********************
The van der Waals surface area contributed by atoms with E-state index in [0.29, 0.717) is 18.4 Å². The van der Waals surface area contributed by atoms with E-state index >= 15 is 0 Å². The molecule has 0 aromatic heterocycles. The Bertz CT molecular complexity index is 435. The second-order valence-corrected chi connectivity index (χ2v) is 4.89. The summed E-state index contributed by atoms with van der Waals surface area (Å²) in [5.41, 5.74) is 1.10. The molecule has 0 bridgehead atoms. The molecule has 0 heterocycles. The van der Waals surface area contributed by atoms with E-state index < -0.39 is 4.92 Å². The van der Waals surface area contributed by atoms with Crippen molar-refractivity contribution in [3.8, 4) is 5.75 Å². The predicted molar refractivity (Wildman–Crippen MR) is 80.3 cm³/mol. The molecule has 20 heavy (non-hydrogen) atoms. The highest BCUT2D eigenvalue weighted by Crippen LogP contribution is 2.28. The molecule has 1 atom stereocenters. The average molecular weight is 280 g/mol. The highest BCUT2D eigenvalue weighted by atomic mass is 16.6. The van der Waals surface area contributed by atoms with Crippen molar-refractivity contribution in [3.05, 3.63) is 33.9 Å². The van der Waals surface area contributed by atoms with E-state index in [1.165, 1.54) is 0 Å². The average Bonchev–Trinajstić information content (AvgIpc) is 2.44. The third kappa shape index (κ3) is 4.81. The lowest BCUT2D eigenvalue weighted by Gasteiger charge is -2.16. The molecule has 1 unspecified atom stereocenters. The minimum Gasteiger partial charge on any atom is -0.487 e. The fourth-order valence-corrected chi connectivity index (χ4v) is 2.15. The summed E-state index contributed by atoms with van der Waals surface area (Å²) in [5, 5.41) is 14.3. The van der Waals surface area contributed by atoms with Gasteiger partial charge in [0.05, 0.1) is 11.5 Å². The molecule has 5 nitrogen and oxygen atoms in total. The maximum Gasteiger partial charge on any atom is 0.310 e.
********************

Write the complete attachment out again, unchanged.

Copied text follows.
The van der Waals surface area contributed by atoms with E-state index in [0.29, 0.717) is 18.4 Å². The van der Waals surface area contributed by atoms with E-state index >= 15 is 0 Å². The molecule has 0 aromatic heterocycles. The Bertz CT molecular complexity index is 435. The second-order valence-corrected chi connectivity index (χ2v) is 4.89. The summed E-state index contributed by atoms with van der Waals surface area (Å²) in [5.41, 5.74) is 1.10. The molecule has 0 bridgehead atoms. The molecule has 0 heterocycles. The van der Waals surface area contributed by atoms with E-state index < -0.39 is 4.92 Å². The van der Waals surface area contributed by atoms with Crippen molar-refractivity contribution in [3.8, 4) is 5.75 Å². The predicted molar refractivity (Wildman–Crippen MR) is 80.3 cm³/mol. The molecule has 20 heavy (non-hydrogen) atoms. The highest BCUT2D eigenvalue weighted by Crippen LogP contribution is 2.28. The molecule has 1 atom stereocenters. The average molecular weight is 280 g/mol. The highest BCUT2D eigenvalue weighted by atomic mass is 16.6. The van der Waals surface area contributed by atoms with Crippen molar-refractivity contribution in [3.05, 3.63) is 33.9 Å². The van der Waals surface area contributed by atoms with E-state index in [1.165, 1.54) is 0 Å². The average Bonchev–Trinajstić information content (AvgIpc) is 2.44. The third kappa shape index (κ3) is 4.81. The lowest BCUT2D eigenvalue weighted by Gasteiger charge is -2.16. The molecule has 1 unspecified atom stereocenters. The minimum Gasteiger partial charge on any atom is -0.487 e. The fourth-order valence-corrected chi connectivity index (χ4v) is 2.15. The summed E-state index contributed by atoms with van der Waals surface area (Å²) in [5, 5.41) is 14.3. The van der Waals surface area contributed by atoms with Gasteiger partial charge in [0.05, 0.1) is 11.5 Å². The molecule has 5 nitrogen and oxygen atoms in total. The maximum Gasteiger partial charge on any atom is 0.310 e.